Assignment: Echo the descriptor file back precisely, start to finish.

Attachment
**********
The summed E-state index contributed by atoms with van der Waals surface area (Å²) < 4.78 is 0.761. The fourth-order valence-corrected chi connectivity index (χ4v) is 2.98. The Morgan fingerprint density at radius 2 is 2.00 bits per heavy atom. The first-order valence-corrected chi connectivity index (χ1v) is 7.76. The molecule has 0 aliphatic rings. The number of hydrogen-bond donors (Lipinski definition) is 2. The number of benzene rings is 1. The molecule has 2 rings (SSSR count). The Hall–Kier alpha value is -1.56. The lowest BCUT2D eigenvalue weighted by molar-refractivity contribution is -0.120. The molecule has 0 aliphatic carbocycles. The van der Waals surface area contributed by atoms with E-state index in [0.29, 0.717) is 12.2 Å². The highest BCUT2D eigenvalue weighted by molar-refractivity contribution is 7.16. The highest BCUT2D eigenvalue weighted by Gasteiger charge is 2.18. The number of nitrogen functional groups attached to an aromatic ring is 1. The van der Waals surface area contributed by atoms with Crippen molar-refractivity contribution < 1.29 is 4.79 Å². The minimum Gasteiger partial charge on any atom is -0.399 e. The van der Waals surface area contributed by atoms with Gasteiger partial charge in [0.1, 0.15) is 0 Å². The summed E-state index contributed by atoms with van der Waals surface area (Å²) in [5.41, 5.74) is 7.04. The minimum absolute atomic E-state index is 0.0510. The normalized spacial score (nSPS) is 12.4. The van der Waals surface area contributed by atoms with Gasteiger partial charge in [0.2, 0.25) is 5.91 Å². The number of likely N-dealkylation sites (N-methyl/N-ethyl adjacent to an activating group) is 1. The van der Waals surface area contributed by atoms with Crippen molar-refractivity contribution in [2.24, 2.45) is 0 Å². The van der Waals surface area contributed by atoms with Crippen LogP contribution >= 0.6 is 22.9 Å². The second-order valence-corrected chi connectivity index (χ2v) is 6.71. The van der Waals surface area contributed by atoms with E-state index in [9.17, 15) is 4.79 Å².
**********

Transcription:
The summed E-state index contributed by atoms with van der Waals surface area (Å²) < 4.78 is 0.761. The fourth-order valence-corrected chi connectivity index (χ4v) is 2.98. The Morgan fingerprint density at radius 2 is 2.00 bits per heavy atom. The first-order valence-corrected chi connectivity index (χ1v) is 7.76. The molecule has 0 aliphatic rings. The number of hydrogen-bond donors (Lipinski definition) is 2. The number of benzene rings is 1. The molecule has 2 rings (SSSR count). The Hall–Kier alpha value is -1.56. The lowest BCUT2D eigenvalue weighted by molar-refractivity contribution is -0.120. The molecule has 0 aliphatic carbocycles. The van der Waals surface area contributed by atoms with E-state index in [0.29, 0.717) is 12.2 Å². The highest BCUT2D eigenvalue weighted by molar-refractivity contribution is 7.16. The highest BCUT2D eigenvalue weighted by Gasteiger charge is 2.18. The number of nitrogen functional groups attached to an aromatic ring is 1. The van der Waals surface area contributed by atoms with Crippen molar-refractivity contribution < 1.29 is 4.79 Å². The minimum Gasteiger partial charge on any atom is -0.399 e. The van der Waals surface area contributed by atoms with Gasteiger partial charge in [0.1, 0.15) is 0 Å². The summed E-state index contributed by atoms with van der Waals surface area (Å²) in [5.41, 5.74) is 7.04. The minimum absolute atomic E-state index is 0.0510. The normalized spacial score (nSPS) is 12.4. The van der Waals surface area contributed by atoms with Gasteiger partial charge in [0.2, 0.25) is 5.91 Å². The number of likely N-dealkylation sites (N-methyl/N-ethyl adjacent to an activating group) is 1. The van der Waals surface area contributed by atoms with Crippen molar-refractivity contribution in [2.24, 2.45) is 0 Å². The van der Waals surface area contributed by atoms with Crippen LogP contribution >= 0.6 is 22.9 Å². The second-order valence-corrected chi connectivity index (χ2v) is 6.71. The van der Waals surface area contributed by atoms with E-state index in [9.17, 15) is 4.79 Å².